Research Hub > Liquid Cooling vs Air Cooling Your PC: Which is Right for You?
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Liquid Cooling vs Air Cooling Your PC: Which is Right for You?

In this post, we’ll compare liquid cooling vs air cooling your PC, highlighting the pros and cons of each so you decide which is best for your machine.

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What's Inside

When pushing your PC to its limit, cooling is of the utmost importance. Whether you are gaming at max settings or rendering 4k video, your components can really heat up. Selecting the right temperature control solutions can help to keep your components cool and prevent overheating. Customizing your cooling system is also a great way to personalize your PC and make it stand out. When it comes to cooling your PC, the two most common options include liquid cooling and air cooling. In this post, we’ll compare the two and highlight the pros and cons of each so you decide which is best for your machine.

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Liquid Cooling

The flashier option for temperature management, liquid cooling offers incredible performance combined with a visual appeal that no other cooling system can match. In these systems, liquid (typically water) transfers heat away from components and is generally much better at heat management than air alone.

Liquid cooling systems are available in many variations but are most commonly seen in an All-in-One (AIO) system configuration. AIO systems include all of the parts you need as a pre-bundled component that you can simply screw onto your machine. This provides an affordable solution that is easy for most users to install on their own.

Alternatively, you can create your own custom liquid cooling loops. Just note that custom loops can be fairly expensive to implement and maintain. Custom loops have their place but are typically only found in the top percentile of powerhouse machines. For this reason, this guide will focus primarily on AIO liquid cooling solutions.

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How Does It Work?

Liquid cooling works very much like a radiator in your car or home. These systems circulate liquid through “water blocks” which rest on top of the chip that is being cooled. The relatively cooler liquid circulating through the water block pools the heat away from the chip, cooling it. Thermal paste and a baseplate rest between the water block and CPU to help improve the heat transfer properties. The heated fluid is pumped to the radiator, where fans expose it to cold air. The re-cooled fluid is then returned to the water block to be heated, and the cycle repeats.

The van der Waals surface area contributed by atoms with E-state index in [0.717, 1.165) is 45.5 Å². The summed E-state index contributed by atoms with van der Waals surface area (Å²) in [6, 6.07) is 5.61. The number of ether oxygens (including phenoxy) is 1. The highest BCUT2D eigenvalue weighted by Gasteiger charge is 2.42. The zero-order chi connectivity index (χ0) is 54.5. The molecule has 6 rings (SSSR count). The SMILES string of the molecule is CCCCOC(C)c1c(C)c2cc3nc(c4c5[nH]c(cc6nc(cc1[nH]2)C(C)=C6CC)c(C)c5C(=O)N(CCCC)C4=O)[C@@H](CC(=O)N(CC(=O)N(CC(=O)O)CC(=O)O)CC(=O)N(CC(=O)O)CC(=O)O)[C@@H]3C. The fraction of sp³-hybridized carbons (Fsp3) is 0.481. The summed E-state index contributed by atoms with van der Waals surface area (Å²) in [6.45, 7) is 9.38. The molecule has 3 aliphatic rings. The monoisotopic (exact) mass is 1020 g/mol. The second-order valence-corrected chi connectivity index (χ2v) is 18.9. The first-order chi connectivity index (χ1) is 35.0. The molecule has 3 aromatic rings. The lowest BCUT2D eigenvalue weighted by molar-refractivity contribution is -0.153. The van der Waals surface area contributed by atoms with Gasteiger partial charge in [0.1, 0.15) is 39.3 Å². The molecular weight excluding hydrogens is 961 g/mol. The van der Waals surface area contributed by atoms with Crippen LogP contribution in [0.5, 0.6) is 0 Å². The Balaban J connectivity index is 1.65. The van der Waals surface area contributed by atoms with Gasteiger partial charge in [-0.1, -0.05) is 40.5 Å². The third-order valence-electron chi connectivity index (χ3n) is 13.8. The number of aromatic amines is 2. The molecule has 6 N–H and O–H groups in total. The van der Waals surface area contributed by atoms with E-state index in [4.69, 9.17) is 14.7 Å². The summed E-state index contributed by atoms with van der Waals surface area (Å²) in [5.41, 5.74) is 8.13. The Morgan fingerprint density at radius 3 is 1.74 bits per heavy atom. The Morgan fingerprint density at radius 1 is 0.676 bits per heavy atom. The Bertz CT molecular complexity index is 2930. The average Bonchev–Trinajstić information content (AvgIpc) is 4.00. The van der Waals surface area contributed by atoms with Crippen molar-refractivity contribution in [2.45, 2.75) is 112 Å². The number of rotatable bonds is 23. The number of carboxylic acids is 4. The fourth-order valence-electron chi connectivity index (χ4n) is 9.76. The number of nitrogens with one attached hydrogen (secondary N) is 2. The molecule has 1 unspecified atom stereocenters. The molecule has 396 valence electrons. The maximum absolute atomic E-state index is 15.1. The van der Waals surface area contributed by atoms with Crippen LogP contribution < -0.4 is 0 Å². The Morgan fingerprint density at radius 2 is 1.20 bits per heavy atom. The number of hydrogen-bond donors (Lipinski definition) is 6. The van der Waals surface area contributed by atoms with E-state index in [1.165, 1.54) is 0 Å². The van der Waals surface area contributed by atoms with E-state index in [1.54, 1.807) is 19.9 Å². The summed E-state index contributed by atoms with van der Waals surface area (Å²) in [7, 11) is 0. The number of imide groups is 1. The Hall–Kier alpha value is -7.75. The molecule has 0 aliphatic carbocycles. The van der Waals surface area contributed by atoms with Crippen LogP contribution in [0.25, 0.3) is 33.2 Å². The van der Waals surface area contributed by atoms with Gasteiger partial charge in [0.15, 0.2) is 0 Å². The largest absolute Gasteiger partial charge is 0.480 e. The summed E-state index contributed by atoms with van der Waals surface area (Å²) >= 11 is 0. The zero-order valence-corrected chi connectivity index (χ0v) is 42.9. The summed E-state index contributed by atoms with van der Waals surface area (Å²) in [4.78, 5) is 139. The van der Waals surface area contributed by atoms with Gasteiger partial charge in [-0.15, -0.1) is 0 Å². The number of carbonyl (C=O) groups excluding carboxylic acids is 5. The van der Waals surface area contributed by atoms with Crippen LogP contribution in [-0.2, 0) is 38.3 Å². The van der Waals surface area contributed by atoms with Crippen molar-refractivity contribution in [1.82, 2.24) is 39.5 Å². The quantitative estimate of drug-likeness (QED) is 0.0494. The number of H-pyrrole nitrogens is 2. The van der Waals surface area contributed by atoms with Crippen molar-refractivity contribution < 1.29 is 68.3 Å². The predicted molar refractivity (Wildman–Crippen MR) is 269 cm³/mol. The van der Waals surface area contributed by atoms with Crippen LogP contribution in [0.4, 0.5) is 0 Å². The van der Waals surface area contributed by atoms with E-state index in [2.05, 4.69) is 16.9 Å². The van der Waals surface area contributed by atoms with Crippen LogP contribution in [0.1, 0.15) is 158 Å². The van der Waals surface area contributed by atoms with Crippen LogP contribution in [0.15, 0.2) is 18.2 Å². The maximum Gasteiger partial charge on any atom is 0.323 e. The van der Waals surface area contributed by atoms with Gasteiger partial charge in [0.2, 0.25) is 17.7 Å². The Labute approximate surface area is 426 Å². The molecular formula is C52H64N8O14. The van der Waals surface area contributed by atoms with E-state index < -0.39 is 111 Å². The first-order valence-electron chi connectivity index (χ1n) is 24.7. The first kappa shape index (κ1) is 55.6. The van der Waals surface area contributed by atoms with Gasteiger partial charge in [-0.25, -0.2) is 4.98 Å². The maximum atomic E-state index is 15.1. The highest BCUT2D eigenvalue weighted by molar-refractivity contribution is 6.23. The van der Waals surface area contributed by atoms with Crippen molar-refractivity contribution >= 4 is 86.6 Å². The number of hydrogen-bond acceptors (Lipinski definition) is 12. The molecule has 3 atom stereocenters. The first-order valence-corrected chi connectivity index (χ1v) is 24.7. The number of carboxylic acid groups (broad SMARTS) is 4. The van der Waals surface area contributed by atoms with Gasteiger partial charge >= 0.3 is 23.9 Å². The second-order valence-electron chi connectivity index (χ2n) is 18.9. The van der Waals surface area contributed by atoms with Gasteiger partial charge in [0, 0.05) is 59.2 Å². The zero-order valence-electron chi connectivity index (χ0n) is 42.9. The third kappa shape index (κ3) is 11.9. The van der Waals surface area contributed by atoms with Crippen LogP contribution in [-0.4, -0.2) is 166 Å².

Liquid Cooling Pros

  • Quiet operation. Fans in radiators tend to rotate slower and quieter than those attached to heatsinks on air coolers. This makes liquid cooling a PC ideal for users concerned with acoustics.
  • Best heat regulation. Liquid cooling allows you to push your PC components to the absolute limit while maintaining safe temperatures. It is the best cooling option for overclocking.
  • Visually impressive. Many water blocks feature LED screens or RGB elements that sync with radiator fans or other PC components to enhance your machine’s aesthetic.

Liquid Cooling Cons

  • Expensive. Due to their more complex nature, even the most basic AIO liquid cooling system is more expensive than its air-cooling counterpart.
  • Complicated installation. Installing liquid cooling in your PC can be a daunting task, especially when implementing custom systems. There are multiple pieces that need to be delicately connected within your machine.
  • Possible problems and maintenance. Liquid cooling is far more complex than air cooling, which also means there are more areas in which a liquid cooling device can fail. Leaks can be catastrophic and failure to properly maintain your device could result in component damage.

Air Cooling

While they may not be quite as effective as liquid cooling systems, air cooling systems are still a viable option. In fact, they are the most common type of cooling system used in PC’s today. PC air cooling systems are consistent, cost-efficient, and easy to install. They provide the safest way to cool your PC while requiring the least amount of maintenance. Air cooling is ideal if you are hoping to build a PC quickly at a lower cost.

One thing to keep in mind when purchasing an air cooler is that they tend to be larger and take up more room in the case. Just be sure to check the dimensions of the system before purchasing and measure the available space where you hope to install. Some air systems have RGB options such as fans or accents, but most feature a more industrial look sporting a large heat sink.